a free monthly briefing on the knowledge agenda
|No. 58||February 2002|
What Price Enterprise Systems?
Something that never ceases to amaze me is the apparently high price that is charged for so-called 'enterprise' systems. Over the last few years there has been a convergence of various kinds of software into suites that are variously called portal systems, content management systems and knowledge management suites. Coming from different heritages (Search, web development, document management etc.) these suites now boast an impressive array of components:
To make these components all work together, vendors build them with standard interfaces e.g. to ODBC compliant databases, and usually provide a wide range of import/export facilities. Behind the scenes they convert various data formats, generate indexes and hold metadata repositories. They are enterprise-wide when connected though a corporate network and users from any location can access the functions and information for which they have access privileges.
However, even a basic implementation of such an enterprise suite is likely to cost $250,000, and the typical bill where several thousand employees are users is likely to be several millions. In the context of a KM programme which might cost several times that, and where potential savings can exceed $10 million a year, it might seem small beer. But are these enterprise systems really worth the price premiums they command?
You Get What You Pay For
One argument is that you get what you pay for:
What is often not said, and I suspect accounts for a significant portion of the price, is that you also pay for:
However, does everyone need all these extras, and what are they really worth to you?
The Alternative View
My own experience, especially in the field of CM/KM software which is evolving fast, is that many so called 'industrial strength' systems are as prone to problems as any other type of software once you stretch them beyond very basic functions. Problems with interfaces, upgrades to certain modules that affect older modules you have installed, idiosyncratic data entry inconsistent with commonly used methods, and many other things that can go wrong do. The problems are compounded by the fact that you may have used a systems integrator, thereby opening up the opportunity for two vendors to blame each other for problems. Also, your route to the developers is often far from direct - going through layers of software support specialists who probably do not use the system as intensively as you do.
Here are some other things to think about:
If you shop around, and are prepared to take a risk with a less known supplier, or one that specializes in a given functionality niche, you really can find solutions (albeit not as comprehensive) that are a fraction of the typical enterprise solution. To give you two examples:
Ektron (http://www.ektron.com) - provides a fairly robust content management system with workflow, database etc. that works with Microsoft ASP or Cold Fusion server for only $495. Even their enterprise version costs only some $25,000 compared to enterprise CM systems that perhaps have only 10 per cent more functionality and cost $150,000 plus.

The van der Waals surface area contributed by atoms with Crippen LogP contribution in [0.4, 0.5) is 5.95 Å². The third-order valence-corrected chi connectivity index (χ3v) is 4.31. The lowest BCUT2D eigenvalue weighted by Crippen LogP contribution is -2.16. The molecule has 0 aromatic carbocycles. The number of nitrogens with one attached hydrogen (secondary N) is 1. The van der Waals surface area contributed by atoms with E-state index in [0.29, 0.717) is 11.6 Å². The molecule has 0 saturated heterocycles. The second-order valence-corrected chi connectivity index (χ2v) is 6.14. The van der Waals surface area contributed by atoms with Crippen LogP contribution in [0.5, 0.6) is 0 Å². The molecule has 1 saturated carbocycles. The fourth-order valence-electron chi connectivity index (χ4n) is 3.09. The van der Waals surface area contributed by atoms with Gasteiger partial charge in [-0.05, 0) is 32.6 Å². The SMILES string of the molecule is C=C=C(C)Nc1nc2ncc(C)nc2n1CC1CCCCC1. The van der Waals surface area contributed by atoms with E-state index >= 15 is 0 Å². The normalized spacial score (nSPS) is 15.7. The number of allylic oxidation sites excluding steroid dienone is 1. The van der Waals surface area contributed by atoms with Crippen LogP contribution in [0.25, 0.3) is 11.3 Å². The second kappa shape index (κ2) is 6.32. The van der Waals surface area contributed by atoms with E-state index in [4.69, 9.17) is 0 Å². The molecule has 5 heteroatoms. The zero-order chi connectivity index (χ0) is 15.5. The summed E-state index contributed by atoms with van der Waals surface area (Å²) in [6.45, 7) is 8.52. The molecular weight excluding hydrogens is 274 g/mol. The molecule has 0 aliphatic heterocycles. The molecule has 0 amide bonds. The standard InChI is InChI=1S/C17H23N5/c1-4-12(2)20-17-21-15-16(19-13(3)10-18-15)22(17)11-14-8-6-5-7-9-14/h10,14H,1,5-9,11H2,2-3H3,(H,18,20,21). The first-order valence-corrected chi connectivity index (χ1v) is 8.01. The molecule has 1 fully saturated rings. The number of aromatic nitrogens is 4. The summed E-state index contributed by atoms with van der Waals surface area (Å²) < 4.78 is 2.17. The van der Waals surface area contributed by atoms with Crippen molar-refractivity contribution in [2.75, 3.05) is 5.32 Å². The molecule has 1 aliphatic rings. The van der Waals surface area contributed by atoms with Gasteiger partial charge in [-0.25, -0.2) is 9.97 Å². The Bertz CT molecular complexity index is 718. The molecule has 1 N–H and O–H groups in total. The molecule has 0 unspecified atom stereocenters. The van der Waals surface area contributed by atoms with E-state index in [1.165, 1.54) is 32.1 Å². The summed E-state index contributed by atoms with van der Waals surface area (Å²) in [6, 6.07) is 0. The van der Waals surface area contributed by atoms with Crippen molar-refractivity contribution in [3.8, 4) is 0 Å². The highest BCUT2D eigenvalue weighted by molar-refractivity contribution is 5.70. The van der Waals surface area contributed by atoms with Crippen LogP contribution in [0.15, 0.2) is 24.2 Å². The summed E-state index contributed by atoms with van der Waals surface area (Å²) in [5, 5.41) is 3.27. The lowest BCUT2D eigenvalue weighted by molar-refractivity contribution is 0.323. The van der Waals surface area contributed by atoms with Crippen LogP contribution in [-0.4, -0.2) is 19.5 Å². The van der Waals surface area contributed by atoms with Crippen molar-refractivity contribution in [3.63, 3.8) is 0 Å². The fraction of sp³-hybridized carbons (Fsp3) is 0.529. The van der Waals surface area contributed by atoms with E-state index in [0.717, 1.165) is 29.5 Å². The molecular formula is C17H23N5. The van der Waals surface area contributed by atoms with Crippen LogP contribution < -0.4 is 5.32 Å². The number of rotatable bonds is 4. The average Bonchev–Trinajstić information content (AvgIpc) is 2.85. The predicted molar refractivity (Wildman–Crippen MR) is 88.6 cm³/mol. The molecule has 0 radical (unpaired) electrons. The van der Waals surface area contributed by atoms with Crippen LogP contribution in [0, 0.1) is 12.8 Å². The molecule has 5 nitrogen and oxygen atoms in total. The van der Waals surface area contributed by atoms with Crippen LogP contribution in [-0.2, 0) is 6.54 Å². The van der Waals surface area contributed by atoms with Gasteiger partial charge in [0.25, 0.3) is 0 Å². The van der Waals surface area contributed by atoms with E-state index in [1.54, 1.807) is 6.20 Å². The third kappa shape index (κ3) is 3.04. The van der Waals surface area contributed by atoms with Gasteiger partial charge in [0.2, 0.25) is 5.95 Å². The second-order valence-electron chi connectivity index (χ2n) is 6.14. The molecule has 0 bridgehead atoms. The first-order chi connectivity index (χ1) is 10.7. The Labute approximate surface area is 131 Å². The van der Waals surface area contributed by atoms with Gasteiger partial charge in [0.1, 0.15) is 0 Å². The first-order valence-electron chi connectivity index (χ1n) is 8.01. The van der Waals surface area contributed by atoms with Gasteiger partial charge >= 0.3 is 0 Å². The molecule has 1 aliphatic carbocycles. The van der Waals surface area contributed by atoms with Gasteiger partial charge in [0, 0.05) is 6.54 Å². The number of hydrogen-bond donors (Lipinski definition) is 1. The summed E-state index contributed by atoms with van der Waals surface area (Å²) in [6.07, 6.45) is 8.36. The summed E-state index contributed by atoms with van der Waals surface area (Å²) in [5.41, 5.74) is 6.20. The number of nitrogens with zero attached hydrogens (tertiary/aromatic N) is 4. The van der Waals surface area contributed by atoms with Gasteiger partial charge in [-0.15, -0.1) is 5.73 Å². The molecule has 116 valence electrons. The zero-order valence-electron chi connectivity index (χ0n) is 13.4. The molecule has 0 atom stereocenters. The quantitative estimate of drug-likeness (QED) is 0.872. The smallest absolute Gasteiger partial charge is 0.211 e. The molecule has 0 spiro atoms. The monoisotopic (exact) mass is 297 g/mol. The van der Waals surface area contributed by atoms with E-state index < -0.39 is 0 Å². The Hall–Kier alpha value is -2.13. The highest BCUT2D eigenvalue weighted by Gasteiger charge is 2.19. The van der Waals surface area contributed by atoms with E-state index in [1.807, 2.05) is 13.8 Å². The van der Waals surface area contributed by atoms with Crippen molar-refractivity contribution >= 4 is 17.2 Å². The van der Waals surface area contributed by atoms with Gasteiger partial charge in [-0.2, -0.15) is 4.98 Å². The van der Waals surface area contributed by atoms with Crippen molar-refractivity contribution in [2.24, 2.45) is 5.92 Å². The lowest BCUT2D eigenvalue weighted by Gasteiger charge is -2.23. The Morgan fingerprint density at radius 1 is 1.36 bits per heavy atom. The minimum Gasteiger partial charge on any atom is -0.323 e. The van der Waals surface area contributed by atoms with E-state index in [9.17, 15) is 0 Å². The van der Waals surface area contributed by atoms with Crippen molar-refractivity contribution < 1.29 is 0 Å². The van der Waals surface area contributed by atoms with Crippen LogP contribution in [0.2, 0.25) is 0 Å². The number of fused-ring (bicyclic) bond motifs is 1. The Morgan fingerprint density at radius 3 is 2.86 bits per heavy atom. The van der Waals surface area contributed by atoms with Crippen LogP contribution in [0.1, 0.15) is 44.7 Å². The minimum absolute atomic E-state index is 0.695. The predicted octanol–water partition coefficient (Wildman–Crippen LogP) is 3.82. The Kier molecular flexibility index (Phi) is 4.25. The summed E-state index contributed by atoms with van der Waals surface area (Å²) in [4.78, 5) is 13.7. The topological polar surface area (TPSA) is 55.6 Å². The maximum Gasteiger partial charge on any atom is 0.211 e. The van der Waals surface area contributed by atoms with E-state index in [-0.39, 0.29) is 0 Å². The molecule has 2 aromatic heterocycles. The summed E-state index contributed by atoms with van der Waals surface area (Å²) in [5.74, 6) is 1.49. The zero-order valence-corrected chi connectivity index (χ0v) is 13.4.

Companion (http://www.companion.nl) - if you simply want to build web pages quicker and smarter, then this relatively unknown Dutch product allows you to build pages from components, either static pages in your own PC or dynamic ones on a server from an Access database. Price: $250.
So Is The Difference Worth It?
Although many corporate buyers may have ambitions to have enterprise-wide software, the reality is that many enterprises are pockets of smaller (team and division) initiatives. Often, it might just make sense to experiment with low cost interoperable components and grow your enterprise systems from the bottom up. Also a low cost solution for a particular function, such as Sitescape for communities, may be a better investment for the enterprise than the suite solution that does everything averagely well but is best at nothing.
Don't get me wrong. I'm not saying do not invest in an enterprise solution. If it does what you want with minimal tailoring and the cost per person is competitive, it may well be the best for you. However, do think beyond the vendor hype. I've seen some very expensive 'enterprise solutions' that are difficult to use and adapt (considerably adding to user costs), yet at the same time some very effective KM implementations done with much lower cost software (and lower admistrator/user costs).
Whenever you are looking for KM software, just make sure you are really clear about your requirements and options. Be sure about what you are getting for your money, what the associated development and people costs are, the costs of upgrades and annual licencing. Think of ease-of-use and what the training and support bill for users might be. And for your the sake of your company's bank balance, just make sure you have explored the lower cost options.
Whichever route you choose, the system is only one part of the equation. It is the people, processes and management of the knowledge flows that will determine its ultimate success, and whether that success is local or enterprise-wide.
Email: David J. Skyrme
© Copyright, 2002. David Skyrme Associates Limited and Authors - All rights reserved.
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